The app was now authorized and the mobi card was connected to my iPad. I went into the Eye-Fi app’s settings and adjusted things to work the way I wanted. I set it to show new pictures in Full Screen mode, kept the iPad from going to sleep when transferring pictures from the camera to the iPad and adjusted the settings so the Eye-Fi app would only show media that has been transferred from the camera to the app. All of these settings are largely insignificant but they do allow you to make a few welcome adjustments.
I had not taken any pictures with the mobi card in my camera, so the app showed me … nothing.
It did, however, offer me a few tips on using the app. This is, yet again, an example of how the Eye-Fi’s mobi card is designed to work simply and quickly.
After I snapped my first picture it suddenly began to show some activity. As the day went on I took numerous pictures and, each time, was able to send them to my iPad within seconds. Here are just a few…
I was impressed with the transfer speeds which are greatly improved over previous Eye-Fi cards.
You can even send pictures to various sharing services right from the Eye-Fi app.
The mobi Card Features:
High performance: Exceptional Class 10 speed and performance captures HD video, low light and fast action shots straight out of the package.
Compatible with thousands of cameras
Exceptional WiFi range: Stable, high-speed connections whether your smartphone stays in your pocket, or your computer’s in the back office. (90ft outdoors/45ft indoors)
Instantly uploads to iOS or Android devices: Access photos & videos real-time from your smartphone or tablet like iPhone, iPad or Android.
Uploads various format: .jpg and video under 2GB per file shot in .mpg, .mov, .flv, .wmv, .avi, .mp4, .mts, .m4v, .3gp
It Will Not:
Upload RAW files
Transfer directly a Windows or Mac computer
Allow you to delete images you have transferred
Edit: It is worth noting that while the battery hit when transferring images was not significant the hit my camera took when transferring a 1+GB video was huge and is not something I would do unless I had extra batteries available to me.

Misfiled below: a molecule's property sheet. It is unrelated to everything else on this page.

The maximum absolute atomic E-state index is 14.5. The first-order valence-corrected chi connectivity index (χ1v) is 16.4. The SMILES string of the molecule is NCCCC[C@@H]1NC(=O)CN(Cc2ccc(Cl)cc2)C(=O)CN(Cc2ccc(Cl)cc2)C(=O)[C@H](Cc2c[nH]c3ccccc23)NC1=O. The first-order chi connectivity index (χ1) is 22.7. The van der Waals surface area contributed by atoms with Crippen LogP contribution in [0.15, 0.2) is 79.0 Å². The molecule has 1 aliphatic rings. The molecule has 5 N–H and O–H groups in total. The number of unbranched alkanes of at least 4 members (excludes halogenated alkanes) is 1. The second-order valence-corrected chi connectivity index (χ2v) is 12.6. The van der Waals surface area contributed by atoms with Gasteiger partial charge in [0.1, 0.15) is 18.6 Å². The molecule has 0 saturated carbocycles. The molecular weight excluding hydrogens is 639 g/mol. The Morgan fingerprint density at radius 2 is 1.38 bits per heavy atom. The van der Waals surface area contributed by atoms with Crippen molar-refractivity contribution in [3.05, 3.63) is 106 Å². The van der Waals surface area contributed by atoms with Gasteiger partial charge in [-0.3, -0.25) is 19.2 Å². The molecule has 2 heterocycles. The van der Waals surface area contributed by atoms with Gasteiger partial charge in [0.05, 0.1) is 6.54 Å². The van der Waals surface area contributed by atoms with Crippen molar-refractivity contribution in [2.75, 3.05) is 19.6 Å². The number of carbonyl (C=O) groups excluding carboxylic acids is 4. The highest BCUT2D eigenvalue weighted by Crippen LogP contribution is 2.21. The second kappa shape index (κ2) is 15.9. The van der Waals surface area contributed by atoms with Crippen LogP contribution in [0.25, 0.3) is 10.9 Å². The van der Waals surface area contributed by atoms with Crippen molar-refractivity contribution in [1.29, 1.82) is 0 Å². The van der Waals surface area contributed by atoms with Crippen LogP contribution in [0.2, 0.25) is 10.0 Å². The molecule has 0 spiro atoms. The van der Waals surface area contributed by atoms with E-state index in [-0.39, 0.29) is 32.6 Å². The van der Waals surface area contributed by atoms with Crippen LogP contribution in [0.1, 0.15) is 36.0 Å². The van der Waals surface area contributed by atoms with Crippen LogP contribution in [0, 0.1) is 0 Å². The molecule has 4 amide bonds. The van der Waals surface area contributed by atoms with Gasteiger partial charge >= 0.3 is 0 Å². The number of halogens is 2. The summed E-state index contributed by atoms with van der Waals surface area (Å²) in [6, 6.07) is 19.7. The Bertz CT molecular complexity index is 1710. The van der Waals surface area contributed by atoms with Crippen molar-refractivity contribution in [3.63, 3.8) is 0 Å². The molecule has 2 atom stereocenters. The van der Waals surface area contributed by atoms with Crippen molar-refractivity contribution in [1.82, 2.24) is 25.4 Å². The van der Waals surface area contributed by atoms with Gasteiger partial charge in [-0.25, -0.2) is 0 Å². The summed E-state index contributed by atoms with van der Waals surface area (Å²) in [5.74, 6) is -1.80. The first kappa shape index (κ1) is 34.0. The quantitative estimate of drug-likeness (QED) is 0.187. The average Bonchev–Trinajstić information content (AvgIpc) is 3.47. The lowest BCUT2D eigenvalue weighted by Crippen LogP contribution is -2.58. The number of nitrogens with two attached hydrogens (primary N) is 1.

My experience with Eye-Fi’s previous cards was rather mixed when I tried to use them with my iOS devices. At least in my experience, they would, far too often, fail to connect or quit mid-share. That is not the case with the mobi card which is, in my experience, everything the company said it would be. It is simple to set up, simple to use and it works flawlessly. As the product page notes,
Your best shots. Now mobile. mobi instantly delivers your best photos & videos from your camera to your smartphone or tablet. No wireless network required. mobi creates its own WiFi so it works anywhere you are.
At under $50 it is a great way to get your pictures from your camera to your mobile device, no matter where you are. Learn more and order yours here. Get an 8GB card from our Amazon Affiliate Store for $49.94 or a 16GB card for $75.
MSRP: 8GB for $49.99
What I Like: Simple to set up and use; Adds wireless capabilities to most cameras for under $50; Quick transfers to iOS and Android devices
What Needs Improvement: No app for Windows Phone or Blackberry; No ability to delete content from the card on the fly; Battery hit when transferring video is significant
Source: Manufacturer supplied review sample